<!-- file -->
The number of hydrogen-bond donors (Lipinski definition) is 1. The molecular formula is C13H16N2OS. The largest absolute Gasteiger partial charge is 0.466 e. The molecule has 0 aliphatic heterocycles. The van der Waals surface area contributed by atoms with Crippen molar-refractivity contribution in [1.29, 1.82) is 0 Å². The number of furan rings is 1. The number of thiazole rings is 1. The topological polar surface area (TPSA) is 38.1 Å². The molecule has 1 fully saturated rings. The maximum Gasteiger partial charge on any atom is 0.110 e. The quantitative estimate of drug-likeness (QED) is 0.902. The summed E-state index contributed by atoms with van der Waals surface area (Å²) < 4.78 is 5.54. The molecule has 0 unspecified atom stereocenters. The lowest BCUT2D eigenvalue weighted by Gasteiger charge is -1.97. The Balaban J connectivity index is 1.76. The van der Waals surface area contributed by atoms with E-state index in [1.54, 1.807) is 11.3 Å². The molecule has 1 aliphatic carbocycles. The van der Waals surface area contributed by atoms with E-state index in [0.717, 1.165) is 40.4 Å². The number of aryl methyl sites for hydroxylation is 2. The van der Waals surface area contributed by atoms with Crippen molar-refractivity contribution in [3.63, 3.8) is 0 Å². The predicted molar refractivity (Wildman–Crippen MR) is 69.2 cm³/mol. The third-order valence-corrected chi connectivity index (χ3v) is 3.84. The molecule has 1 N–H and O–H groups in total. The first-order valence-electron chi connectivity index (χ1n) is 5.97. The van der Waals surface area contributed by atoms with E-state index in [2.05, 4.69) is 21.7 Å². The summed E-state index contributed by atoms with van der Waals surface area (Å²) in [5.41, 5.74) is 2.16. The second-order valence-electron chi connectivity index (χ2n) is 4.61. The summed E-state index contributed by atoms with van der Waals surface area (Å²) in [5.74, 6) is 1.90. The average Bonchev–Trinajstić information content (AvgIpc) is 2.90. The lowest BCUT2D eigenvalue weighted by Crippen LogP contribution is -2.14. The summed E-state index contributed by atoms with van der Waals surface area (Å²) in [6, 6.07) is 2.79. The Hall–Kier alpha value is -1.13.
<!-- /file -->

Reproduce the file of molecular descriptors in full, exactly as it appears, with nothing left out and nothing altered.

The number of hydrogen-bond donors (Lipinski definition) is 1. The molecular formula is C13H16N2OS. The largest absolute Gasteiger partial charge is 0.466 e. The molecule has 0 aliphatic heterocycles. The van der Waals surface area contributed by atoms with Crippen molar-refractivity contribution in [1.29, 1.82) is 0 Å². The number of furan rings is 1. The number of thiazole rings is 1. The topological polar surface area (TPSA) is 38.1 Å². The molecule has 1 fully saturated rings. The maximum Gasteiger partial charge on any atom is 0.110 e. The quantitative estimate of drug-likeness (QED) is 0.902. The summed E-state index contributed by atoms with van der Waals surface area (Å²) < 4.78 is 5.54. The molecule has 0 unspecified atom stereocenters. The lowest BCUT2D eigenvalue weighted by Gasteiger charge is -1.97. The Balaban J connectivity index is 1.76. The van der Waals surface area contributed by atoms with E-state index in [1.54, 1.807) is 11.3 Å². The molecule has 1 aliphatic carbocycles. The van der Waals surface area contributed by atoms with E-state index in [0.717, 1.165) is 40.4 Å². The number of aryl methyl sites for hydroxylation is 2. The van der Waals surface area contributed by atoms with Crippen molar-refractivity contribution in [3.63, 3.8) is 0 Å². The predicted molar refractivity (Wildman–Crippen MR) is 69.2 cm³/mol. The third-order valence-corrected chi connectivity index (χ3v) is 3.84. The molecule has 1 N–H and O–H groups in total. The first-order valence-electron chi connectivity index (χ1n) is 5.97. The van der Waals surface area contributed by atoms with E-state index in [2.05, 4.69) is 21.7 Å². The summed E-state index contributed by atoms with van der Waals surface area (Å²) in [5.41, 5.74) is 2.16. The second-order valence-electron chi connectivity index (χ2n) is 4.61. The summed E-state index contributed by atoms with van der Waals surface area (Å²) in [5.74, 6) is 1.90. The average Bonchev–Trinajstić information content (AvgIpc) is 2.90. The lowest BCUT2D eigenvalue weighted by Crippen LogP contribution is -2.14. The summed E-state index contributed by atoms with van der Waals surface area (Å²) in [6, 6.07) is 2.79. The Hall–Kier alpha value is -1.13.